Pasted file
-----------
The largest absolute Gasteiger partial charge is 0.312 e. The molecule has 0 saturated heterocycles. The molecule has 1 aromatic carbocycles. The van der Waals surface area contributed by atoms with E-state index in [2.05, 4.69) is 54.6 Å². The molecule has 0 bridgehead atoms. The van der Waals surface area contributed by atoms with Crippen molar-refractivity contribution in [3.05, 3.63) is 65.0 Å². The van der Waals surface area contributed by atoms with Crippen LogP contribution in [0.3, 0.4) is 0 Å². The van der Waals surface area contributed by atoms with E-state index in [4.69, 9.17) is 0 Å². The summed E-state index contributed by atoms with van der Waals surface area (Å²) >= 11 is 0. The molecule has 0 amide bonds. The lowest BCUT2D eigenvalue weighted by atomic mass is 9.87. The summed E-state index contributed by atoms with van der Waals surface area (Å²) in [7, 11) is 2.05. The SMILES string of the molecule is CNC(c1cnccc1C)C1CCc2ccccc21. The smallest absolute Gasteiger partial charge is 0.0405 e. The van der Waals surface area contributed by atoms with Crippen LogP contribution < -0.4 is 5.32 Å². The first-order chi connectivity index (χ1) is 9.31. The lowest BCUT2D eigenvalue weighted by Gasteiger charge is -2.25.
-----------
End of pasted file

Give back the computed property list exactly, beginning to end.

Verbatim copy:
The largest absolute Gasteiger partial charge is 0.312 e. The molecule has 0 saturated heterocycles. The molecule has 1 aromatic carbocycles. The van der Waals surface area contributed by atoms with E-state index in [2.05, 4.69) is 54.6 Å². The molecule has 0 bridgehead atoms. The van der Waals surface area contributed by atoms with Crippen molar-refractivity contribution in [3.05, 3.63) is 65.0 Å². The van der Waals surface area contributed by atoms with Crippen LogP contribution in [0.3, 0.4) is 0 Å². The van der Waals surface area contributed by atoms with E-state index in [4.69, 9.17) is 0 Å². The summed E-state index contributed by atoms with van der Waals surface area (Å²) >= 11 is 0. The molecule has 0 amide bonds. The lowest BCUT2D eigenvalue weighted by atomic mass is 9.87. The summed E-state index contributed by atoms with van der Waals surface area (Å²) in [7, 11) is 2.05. The SMILES string of the molecule is CNC(c1cnccc1C)C1CCc2ccccc21. The smallest absolute Gasteiger partial charge is 0.0405 e. The van der Waals surface area contributed by atoms with Crippen LogP contribution < -0.4 is 5.32 Å². The first-order chi connectivity index (χ1) is 9.31. The lowest BCUT2D eigenvalue weighted by Gasteiger charge is -2.25.